No, that's not a typo. After the bell yesterday, Electronics Boutique (NASDAQ:ELBO) reported that earnings had increased fivefold to $7.3 million, or $0.30 per share, beating analysts' estimates by a penny. Third-quarter revenue also grew 37% to $446 million. The increasingly fierce competition among video game publishers has clearly had a favorable effect on the specialty video game retailer's bottom line.

According to CEO Jeffrey Griffiths, the company saw gains across the board. Same-store sales were up 13.8%, helped by "anticipated new release performance," the early launch of Sony's (NYSE:SNE) new PlayStation 2 model, and continued growth in the higher-margin pre-played games business.

Mr. Griffiths should be forgiven for humming Christmas carols around the office in the next few weeks. Just in time for the holiday season, the company opened a record 140 new stores, finishing the third quarter with 1,869 in operation. Recent blowout releases of Microsoft's (NASDAQ:MSFT) Halo 2 and Take-Two Interactive's (NASDAQ:TTWO) Grand Theft Auto: San Andreas, as well as next week's launch of Nintendo's new portable gaming system, give the company additional reasons for its optimism.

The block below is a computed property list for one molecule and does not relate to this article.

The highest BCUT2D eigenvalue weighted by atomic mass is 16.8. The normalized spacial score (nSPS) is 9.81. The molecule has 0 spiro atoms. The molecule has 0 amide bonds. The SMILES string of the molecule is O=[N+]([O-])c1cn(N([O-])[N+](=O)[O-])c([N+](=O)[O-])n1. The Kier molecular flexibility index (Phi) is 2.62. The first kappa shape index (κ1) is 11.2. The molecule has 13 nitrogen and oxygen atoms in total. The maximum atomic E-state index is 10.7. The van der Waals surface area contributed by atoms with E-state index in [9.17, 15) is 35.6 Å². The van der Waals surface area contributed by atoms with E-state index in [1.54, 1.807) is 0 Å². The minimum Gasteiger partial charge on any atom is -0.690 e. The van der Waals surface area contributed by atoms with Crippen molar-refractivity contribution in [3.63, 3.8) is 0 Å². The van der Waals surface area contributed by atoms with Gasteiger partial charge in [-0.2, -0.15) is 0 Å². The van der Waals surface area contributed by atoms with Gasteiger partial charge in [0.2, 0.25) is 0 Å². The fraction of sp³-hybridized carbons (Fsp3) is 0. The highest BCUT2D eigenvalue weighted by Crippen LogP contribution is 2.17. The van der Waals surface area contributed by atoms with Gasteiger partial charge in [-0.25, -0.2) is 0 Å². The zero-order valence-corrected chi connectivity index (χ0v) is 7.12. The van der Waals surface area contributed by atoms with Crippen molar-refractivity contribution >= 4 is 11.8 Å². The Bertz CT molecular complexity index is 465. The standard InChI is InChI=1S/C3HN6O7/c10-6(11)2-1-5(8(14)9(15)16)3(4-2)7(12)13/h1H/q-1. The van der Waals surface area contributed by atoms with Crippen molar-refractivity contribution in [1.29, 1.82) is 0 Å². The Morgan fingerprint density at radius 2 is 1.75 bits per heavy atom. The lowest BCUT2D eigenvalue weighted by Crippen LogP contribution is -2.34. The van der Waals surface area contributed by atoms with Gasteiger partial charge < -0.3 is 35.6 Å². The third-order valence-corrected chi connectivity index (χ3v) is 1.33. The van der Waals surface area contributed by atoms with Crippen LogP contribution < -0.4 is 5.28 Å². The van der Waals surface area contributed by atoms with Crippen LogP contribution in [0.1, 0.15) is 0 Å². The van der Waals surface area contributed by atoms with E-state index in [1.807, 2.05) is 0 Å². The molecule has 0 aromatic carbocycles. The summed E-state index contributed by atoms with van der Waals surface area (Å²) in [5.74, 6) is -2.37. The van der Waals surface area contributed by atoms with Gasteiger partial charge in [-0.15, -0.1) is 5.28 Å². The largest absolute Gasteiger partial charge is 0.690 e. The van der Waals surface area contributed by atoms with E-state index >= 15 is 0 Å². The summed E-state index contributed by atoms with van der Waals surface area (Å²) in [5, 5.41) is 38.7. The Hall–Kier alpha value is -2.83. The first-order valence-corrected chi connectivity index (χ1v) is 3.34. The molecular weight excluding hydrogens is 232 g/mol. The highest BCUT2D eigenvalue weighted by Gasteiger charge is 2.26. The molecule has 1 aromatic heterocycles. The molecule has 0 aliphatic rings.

Electronics Boutique will also benefit from the highly anticipated releases of Electronic Arts' (NASDAQ:ERTS) Need for Speed Underground 2, Sony's Gran Turismo 4, Konami's (NYSE:KNM) Metal Gear Solid 3, and a new Star Wars game, as well as the somewhat overshadowed releases of Activision's (NASDAQ:ATVI) Tony Hawk's Underground 2 and Call of Duty.

Electronics Boutique expects to earn $1.62 to $1.72 per share in the fourth quarter, accounting for about three-quarters of the company's earnings for the year. This, alas, is slightly below analysts' expectations, and the stock has fallen 5.15% by mid-day to $39.22. Nonetheless, at 17 times this year's earnings, this stock maintains a decent valuation for one of the more relevant players in this industry.

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Electronic Arts and Activision are both among David Gardner's Motley Fool Stock Advisor recommendations.

Fool contributor Jeff Hwang owns shares of Electronic Arts.